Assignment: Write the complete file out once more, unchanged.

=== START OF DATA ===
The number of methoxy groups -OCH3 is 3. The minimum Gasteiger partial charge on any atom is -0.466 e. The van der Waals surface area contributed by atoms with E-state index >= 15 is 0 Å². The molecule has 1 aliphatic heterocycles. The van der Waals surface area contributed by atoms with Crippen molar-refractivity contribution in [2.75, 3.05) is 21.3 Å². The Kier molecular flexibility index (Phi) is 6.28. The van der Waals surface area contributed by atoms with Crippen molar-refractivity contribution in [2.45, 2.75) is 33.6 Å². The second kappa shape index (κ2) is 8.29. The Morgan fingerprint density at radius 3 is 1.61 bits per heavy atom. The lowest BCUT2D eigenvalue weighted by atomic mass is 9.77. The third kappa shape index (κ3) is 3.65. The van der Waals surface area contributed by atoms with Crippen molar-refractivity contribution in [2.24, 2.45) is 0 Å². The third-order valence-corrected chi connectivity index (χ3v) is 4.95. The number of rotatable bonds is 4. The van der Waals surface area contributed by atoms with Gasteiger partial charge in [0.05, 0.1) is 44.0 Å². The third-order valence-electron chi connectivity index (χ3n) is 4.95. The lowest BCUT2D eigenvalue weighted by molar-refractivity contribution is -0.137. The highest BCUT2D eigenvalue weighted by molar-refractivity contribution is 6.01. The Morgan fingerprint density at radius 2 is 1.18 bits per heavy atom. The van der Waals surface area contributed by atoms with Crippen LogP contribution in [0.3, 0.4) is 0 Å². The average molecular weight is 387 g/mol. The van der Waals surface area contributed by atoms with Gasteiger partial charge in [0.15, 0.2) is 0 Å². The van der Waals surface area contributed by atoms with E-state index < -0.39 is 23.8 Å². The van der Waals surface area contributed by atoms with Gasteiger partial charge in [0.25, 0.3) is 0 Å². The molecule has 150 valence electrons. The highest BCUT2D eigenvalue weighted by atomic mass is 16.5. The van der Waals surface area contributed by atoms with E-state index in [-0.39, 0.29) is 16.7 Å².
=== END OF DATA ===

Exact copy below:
The number of methoxy groups -OCH3 is 3. The minimum Gasteiger partial charge on any atom is -0.466 e. The van der Waals surface area contributed by atoms with E-state index >= 15 is 0 Å². The molecule has 1 aliphatic heterocycles. The van der Waals surface area contributed by atoms with Crippen molar-refractivity contribution in [2.75, 3.05) is 21.3 Å². The Kier molecular flexibility index (Phi) is 6.28. The van der Waals surface area contributed by atoms with Crippen molar-refractivity contribution in [2.45, 2.75) is 33.6 Å². The second kappa shape index (κ2) is 8.29. The Morgan fingerprint density at radius 3 is 1.61 bits per heavy atom. The lowest BCUT2D eigenvalue weighted by atomic mass is 9.77. The third kappa shape index (κ3) is 3.65. The van der Waals surface area contributed by atoms with Crippen molar-refractivity contribution in [2.24, 2.45) is 0 Å². The third-order valence-corrected chi connectivity index (χ3v) is 4.95. The number of rotatable bonds is 4. The van der Waals surface area contributed by atoms with Gasteiger partial charge in [0.05, 0.1) is 44.0 Å². The third-order valence-electron chi connectivity index (χ3n) is 4.95. The lowest BCUT2D eigenvalue weighted by molar-refractivity contribution is -0.137. The highest BCUT2D eigenvalue weighted by molar-refractivity contribution is 6.01. The Morgan fingerprint density at radius 2 is 1.18 bits per heavy atom. The van der Waals surface area contributed by atoms with Crippen LogP contribution in [0.3, 0.4) is 0 Å². The average molecular weight is 387 g/mol. The van der Waals surface area contributed by atoms with Gasteiger partial charge in [0.15, 0.2) is 0 Å². The van der Waals surface area contributed by atoms with E-state index < -0.39 is 23.8 Å². The van der Waals surface area contributed by atoms with Gasteiger partial charge in [0.25, 0.3) is 0 Å². The molecule has 150 valence electrons. The highest BCUT2D eigenvalue weighted by atomic mass is 16.5. The van der Waals surface area contributed by atoms with E-state index in [-0.39, 0.29) is 16.7 Å².